The man laughed heartily. "Quite the opposite, I’m afraid. Don’t get me wrong; you are embarrassingly amateur. Any witch worth her weight in charms should be able to perform a spell without the use of words, and you, despite your size, have no charm. I’m surprised no one has come after you. But, then, you show very little initiative outside of the hustle. I swear, I’d have no hope for you if it weren’t for your devotion to the skill of poker." He revealed a business card from his breast pocket and handed it to Beth. "My name is Patrick Jacobs, and I’d like to help you become a witch."
She looked over the card. In shiny gold letters it stated his name, phone number, and a job description containing the phrase Business Futures that she didn’t quite understand. The sound of it ripping in half was so pleasing to her ears that she felt compelled to do it two more times.
"Let me tell you a story about a thirty-thousand dollar debt that I’ve got to pay by the end of the week." Patrick waited to hear more, so she continued, "That’s it! End of story! Or, it would be if some old douche bag hadn’t stolen all of the money I was going to use to repay that debt. I never let a debt go unpaid. There’s not much in my life that I take a lot of pride in, but being able to pay back a debt is number one.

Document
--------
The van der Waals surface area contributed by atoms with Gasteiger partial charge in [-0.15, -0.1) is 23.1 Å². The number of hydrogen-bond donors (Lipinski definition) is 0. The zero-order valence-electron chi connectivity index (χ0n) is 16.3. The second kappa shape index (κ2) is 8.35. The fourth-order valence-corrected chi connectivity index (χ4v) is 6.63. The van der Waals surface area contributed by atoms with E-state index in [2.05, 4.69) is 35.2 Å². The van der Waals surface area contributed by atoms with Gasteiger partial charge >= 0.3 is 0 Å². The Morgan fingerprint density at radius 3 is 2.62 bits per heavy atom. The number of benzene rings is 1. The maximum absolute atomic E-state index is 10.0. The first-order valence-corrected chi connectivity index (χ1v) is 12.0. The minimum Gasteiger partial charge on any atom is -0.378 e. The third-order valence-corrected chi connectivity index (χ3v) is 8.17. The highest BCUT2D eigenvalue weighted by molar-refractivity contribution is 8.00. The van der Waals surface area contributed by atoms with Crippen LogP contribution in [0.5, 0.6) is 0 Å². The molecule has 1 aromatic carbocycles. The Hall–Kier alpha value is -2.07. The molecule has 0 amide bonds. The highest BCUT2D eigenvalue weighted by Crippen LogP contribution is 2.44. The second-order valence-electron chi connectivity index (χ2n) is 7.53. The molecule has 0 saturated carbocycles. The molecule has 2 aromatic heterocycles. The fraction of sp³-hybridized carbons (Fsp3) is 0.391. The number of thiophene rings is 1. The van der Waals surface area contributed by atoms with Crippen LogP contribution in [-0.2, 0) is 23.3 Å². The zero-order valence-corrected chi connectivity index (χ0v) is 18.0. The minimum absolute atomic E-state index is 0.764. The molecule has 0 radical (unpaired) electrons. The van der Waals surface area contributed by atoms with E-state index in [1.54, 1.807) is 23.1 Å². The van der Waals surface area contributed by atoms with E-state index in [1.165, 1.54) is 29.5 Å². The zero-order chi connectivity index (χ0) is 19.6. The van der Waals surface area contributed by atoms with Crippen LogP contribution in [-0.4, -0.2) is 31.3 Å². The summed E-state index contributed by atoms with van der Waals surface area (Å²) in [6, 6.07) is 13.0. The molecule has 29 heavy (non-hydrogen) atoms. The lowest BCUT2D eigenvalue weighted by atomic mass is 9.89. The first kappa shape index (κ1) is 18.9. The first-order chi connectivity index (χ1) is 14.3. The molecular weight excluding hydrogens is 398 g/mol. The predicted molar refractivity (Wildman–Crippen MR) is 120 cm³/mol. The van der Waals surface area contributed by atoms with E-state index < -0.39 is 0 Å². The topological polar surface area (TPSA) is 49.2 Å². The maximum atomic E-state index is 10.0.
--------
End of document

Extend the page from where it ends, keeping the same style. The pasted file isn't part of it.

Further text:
"I’m not a witch; I don’t want to be a witch; I just happen to know a few useful spells that help me to get by. Now, unless you’re going to give me back my money, I need to find another poker game to rebuild my funds."
Patrick clicked his tongue. "You can have all of your money back... if you can take it from me."
Beth slid the remainder of the rum and Coke across the bar. "Thanks for nothing."
As she walked away, Patrick called to her, "There are more important things in the world than money, Beth!"
She refused to look back. "Not tonight."
"It’s a shame you feel that way."
Before Beth could get through the door, two large men walked in to block her way. She recognized them as employees of Deirdre Hansard. Their sudden appearance was more than a coincidence. Beth spun to cast an accusing glare on Patrick, but he had vanished. She turned back to the two men.
"Miss Winter, how are you this evening?" The wider chested man looked down at her with beady eyes.
"On an emotional roller coaster that is falling fast."
"I’m sorry to hear that. Miss Hansard would like to see you."
"You can tell her she will have that chance before the week is out."
"She has received some distressing news in regard to your business arrangement and she would like to discuss the terms with you. Tonight." He stepped aside to allow her through the door. "We have a car waiting outside."
"Of course you do," Beth said as she stepped forward. Both men followed close behind. "So, does Patrick Jacobs work for Miss Hansard or does Miss Hansard work for him?"
"I’m afraid I have no idea who you are talking about."
For once that night, Beth was not surprised.